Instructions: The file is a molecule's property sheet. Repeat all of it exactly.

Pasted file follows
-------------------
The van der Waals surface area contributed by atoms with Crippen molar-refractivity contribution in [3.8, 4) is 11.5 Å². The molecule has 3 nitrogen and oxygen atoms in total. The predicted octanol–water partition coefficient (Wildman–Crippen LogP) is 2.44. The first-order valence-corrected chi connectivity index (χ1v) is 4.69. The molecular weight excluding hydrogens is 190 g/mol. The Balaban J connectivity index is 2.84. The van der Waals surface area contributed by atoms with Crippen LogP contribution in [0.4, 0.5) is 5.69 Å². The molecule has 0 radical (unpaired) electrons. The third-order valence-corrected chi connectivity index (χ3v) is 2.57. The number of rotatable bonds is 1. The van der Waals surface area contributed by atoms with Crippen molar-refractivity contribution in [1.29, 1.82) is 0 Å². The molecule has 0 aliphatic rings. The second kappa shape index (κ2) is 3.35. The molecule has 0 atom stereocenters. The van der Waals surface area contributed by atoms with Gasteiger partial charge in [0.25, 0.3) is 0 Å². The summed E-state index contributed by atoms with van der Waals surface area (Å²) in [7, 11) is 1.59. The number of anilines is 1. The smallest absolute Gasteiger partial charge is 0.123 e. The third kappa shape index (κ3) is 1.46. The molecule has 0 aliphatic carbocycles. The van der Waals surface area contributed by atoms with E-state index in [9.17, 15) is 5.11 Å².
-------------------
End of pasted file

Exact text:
The van der Waals surface area contributed by atoms with Crippen molar-refractivity contribution in [3.8, 4) is 11.5 Å². The molecule has 3 nitrogen and oxygen atoms in total. The predicted octanol–water partition coefficient (Wildman–Crippen LogP) is 2.44. The first-order valence-corrected chi connectivity index (χ1v) is 4.69. The molecular weight excluding hydrogens is 190 g/mol. The Balaban J connectivity index is 2.84. The van der Waals surface area contributed by atoms with Crippen LogP contribution in [0.4, 0.5) is 5.69 Å². The molecule has 0 radical (unpaired) electrons. The third-order valence-corrected chi connectivity index (χ3v) is 2.57. The number of rotatable bonds is 1. The van der Waals surface area contributed by atoms with Crippen molar-refractivity contribution in [1.29, 1.82) is 0 Å². The molecule has 0 aliphatic rings. The second kappa shape index (κ2) is 3.35. The molecule has 0 atom stereocenters. The van der Waals surface area contributed by atoms with Gasteiger partial charge in [0.25, 0.3) is 0 Å². The summed E-state index contributed by atoms with van der Waals surface area (Å²) in [7, 11) is 1.59. The number of anilines is 1. The smallest absolute Gasteiger partial charge is 0.123 e. The third kappa shape index (κ3) is 1.46. The molecule has 0 aliphatic carbocycles. The van der Waals surface area contributed by atoms with E-state index in [9.17, 15) is 5.11 Å².